My Day by Eleanor Roosevelt

Text Size: Small Text Normal Text Large Text Larger Text

NEW YORK—As I look back on last weekend, beginning with Thursday morning, I am somewhat appalled at the pace I set for the four-day period.

We landed at Idlewild Airport on our flight from Paris ahead of time on Thursday morning and got away from the airport soon after six a.m. We dropped Mr. Abba Schwartz, who had crossed with us, at LaGuardia Field, took Miss Maureen Corr home, and I reached my own apartment at seven o'clock. For the rest of the day I felt as though I had been up for at least two days!

I lunched with Mr. John Golden at Sardi's and had a glimpse of Leonard Lyons who was just starting off for Egypt. He said his column needed a change of pace, and it will certainly get it by his spending Easter in Egypt.

I went to my office at the American Association for the United Nations in the afternoon and found that there were many things to talk over. But I had left my datebook at home, so we were not able to do a great deal about settling future dates. I was conscious of the mountain of mail on my desk but came home early enough to have tea with Joe Lash and his son, Jonathan. I told them what I could about Trude whom we had seen off in Paris for Morocco and who will not be home until the end of this week.

On Friday I dashed down somewhat late to the office to speak to a conference of students called by the WFUNA (World Federation of United Nations Association). These are graduate students studying in this country and interested in the U.N. Then I spent the rest of the morning in my office at the AAUN catching up on all that had happened since I left early in March. I brought a great amount of work home to read and I shall go through it on the trips I go on in the near future.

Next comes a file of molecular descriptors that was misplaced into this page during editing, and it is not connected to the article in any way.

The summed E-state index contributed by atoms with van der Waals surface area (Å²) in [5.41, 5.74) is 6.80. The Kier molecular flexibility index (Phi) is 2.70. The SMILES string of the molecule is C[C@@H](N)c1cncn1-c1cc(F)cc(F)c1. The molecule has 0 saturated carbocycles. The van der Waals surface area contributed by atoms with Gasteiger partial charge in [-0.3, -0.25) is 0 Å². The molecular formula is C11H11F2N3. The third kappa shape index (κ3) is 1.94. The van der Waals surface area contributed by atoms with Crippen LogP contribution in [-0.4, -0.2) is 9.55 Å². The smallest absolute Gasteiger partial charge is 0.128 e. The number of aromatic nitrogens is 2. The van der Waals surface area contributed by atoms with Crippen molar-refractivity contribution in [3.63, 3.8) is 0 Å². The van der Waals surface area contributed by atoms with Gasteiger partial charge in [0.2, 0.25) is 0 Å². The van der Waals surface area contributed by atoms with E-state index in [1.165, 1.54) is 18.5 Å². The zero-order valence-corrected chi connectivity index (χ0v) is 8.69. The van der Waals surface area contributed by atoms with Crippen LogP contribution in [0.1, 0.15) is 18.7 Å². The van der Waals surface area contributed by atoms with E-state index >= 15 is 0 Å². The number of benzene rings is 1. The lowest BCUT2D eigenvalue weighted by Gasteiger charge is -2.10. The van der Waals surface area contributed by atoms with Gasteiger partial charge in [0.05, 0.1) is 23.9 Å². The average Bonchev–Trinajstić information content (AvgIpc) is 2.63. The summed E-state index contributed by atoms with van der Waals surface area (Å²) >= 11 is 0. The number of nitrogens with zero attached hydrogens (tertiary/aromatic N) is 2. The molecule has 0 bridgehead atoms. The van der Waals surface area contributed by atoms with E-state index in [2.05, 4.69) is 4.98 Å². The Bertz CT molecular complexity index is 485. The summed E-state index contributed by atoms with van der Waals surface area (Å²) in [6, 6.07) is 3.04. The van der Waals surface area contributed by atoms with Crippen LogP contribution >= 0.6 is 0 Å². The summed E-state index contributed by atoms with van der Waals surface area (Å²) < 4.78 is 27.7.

I came back home and lunched with a friend, worked all afternoon at my desk and then went out to dine with Miss Esther Lape.

Saturday morning early a young lady who had been trying to see me for some time appeared and as soon as she left I was called for to go out to Queens College for their annual U.N. conference. This is held by the community in conjunction with the college and their topic was "The U.N. Today and Tomorrow."

Two very able people spoke with me, Mr. Thomas Bent, a young attorney, and Miss Alma John, a radio commentator for the Homemakers Club on WWAL. The conference extended over a full afternoon session, but we left soon after we had started it off.

I was glad to have the chance to meet the two young students who called for me. Both are studying to be teachers, one at Columbia getting her Masters and the other at Queens. They are full of enthusiasm and charm, and our driver remarked that he wished he had had such charming teachers when he was in school.

I was home in time to do a short recording for a Dutch program asked for by the Voice of America. The rest of my day was rather calm and quiet but spent in preparation for an early start to Pittsburgh Sunday morning from where I returned in time for dinner.

E.R.

(Distributed by United Feature Syndicate, Inc.)

TMs, AERP, FDRL